Dr. Jac Nickoloff, Professor and Head of the Department of Environmental and Radiological Health Sciences, recently received a four-year, $1,176,000 grant from the National Institute of General Medical Sciences to study a novel human DNA repair protein called Metnase. The NIGMS is one of the National Institutes of Health.
The grant, which began in March 2009, will enable Dr. Nickoloff to continue studies on the Metnase protein. The protein regulates DNA repair of damage caused by radiation, chromosomal translocations, the DNA replication stress response, and chromosome decatenation (untangling) when cells divide. The protein also regulates cellular sensitivity to commonly used cancer drugs and may be an important biomarker that will allow physicians to customize therapies for more effective cancer treatments. These studies may lead to more efficient and safer human gene therapy protocols.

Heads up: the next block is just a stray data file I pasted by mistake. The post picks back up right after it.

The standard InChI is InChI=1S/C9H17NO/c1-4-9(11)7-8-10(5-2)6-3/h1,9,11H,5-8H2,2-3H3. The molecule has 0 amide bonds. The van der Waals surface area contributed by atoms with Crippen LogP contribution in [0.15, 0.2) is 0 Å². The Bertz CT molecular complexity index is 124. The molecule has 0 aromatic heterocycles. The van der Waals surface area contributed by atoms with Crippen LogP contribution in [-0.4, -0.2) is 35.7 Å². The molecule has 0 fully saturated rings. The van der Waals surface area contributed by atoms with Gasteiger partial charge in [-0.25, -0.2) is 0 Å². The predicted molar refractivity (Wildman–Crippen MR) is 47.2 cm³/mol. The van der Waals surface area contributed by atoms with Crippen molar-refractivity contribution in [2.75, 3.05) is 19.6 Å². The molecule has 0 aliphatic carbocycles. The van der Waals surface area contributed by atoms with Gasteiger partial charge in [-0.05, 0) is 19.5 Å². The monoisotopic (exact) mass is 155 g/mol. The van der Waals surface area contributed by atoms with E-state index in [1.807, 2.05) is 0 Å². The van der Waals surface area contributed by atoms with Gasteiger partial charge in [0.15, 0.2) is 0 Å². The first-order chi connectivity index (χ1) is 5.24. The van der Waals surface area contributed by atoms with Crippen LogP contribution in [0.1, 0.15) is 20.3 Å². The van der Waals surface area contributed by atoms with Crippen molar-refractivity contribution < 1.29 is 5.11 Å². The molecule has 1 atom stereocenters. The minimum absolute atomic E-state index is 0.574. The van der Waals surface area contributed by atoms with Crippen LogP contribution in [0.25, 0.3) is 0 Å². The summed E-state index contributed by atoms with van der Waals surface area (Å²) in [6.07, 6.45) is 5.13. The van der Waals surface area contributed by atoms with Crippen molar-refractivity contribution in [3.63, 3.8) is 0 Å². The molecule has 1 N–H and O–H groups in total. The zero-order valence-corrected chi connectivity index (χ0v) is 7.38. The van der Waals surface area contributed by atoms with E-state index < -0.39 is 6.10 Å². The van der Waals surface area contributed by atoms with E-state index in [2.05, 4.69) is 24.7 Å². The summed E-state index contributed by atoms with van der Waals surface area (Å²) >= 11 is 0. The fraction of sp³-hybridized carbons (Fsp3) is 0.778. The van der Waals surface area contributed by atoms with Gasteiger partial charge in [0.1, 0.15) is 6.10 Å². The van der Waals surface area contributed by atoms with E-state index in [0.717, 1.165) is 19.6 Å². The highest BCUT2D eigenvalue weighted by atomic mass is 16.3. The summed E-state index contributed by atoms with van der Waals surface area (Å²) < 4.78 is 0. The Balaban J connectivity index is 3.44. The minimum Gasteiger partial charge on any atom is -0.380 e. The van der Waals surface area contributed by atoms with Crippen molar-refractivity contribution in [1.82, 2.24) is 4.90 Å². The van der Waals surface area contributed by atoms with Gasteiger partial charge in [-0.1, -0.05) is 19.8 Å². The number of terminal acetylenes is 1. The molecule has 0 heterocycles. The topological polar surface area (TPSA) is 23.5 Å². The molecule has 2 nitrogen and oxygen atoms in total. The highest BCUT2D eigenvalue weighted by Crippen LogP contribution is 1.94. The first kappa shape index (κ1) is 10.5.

“This project will further clarify the protein interaction partners of Metnase and mechanisms underlying its roles in chromosomal translocations, DNA replication, and DNA repair,” said Dr. Nickoloff.
Metnase is a recently evolved human fusion protein that promotes random DNA integration and nonhomologous end-joining, and it stimulates chromosome decatenation by Topoisomerase IIα.
“We currently are testing whether manipulating Metnase levels or activity can be used to enhance homology-directed gene targeting in human cells,” said Dr. Nickoloff. “Metnase may also be an important factor in Topoisomerase IIα-mediated chromosome translocations that cause secondary tumors in patients treated with chemotherapeutics that inhibit Topoisomerase IIα.”
Dr. Nickoloff’s grant from the NIGMS reflects the institute’s mission to support research that increases understanding of life processes and lays the foundation for advances in disease diagnosis, treatment, and prevention.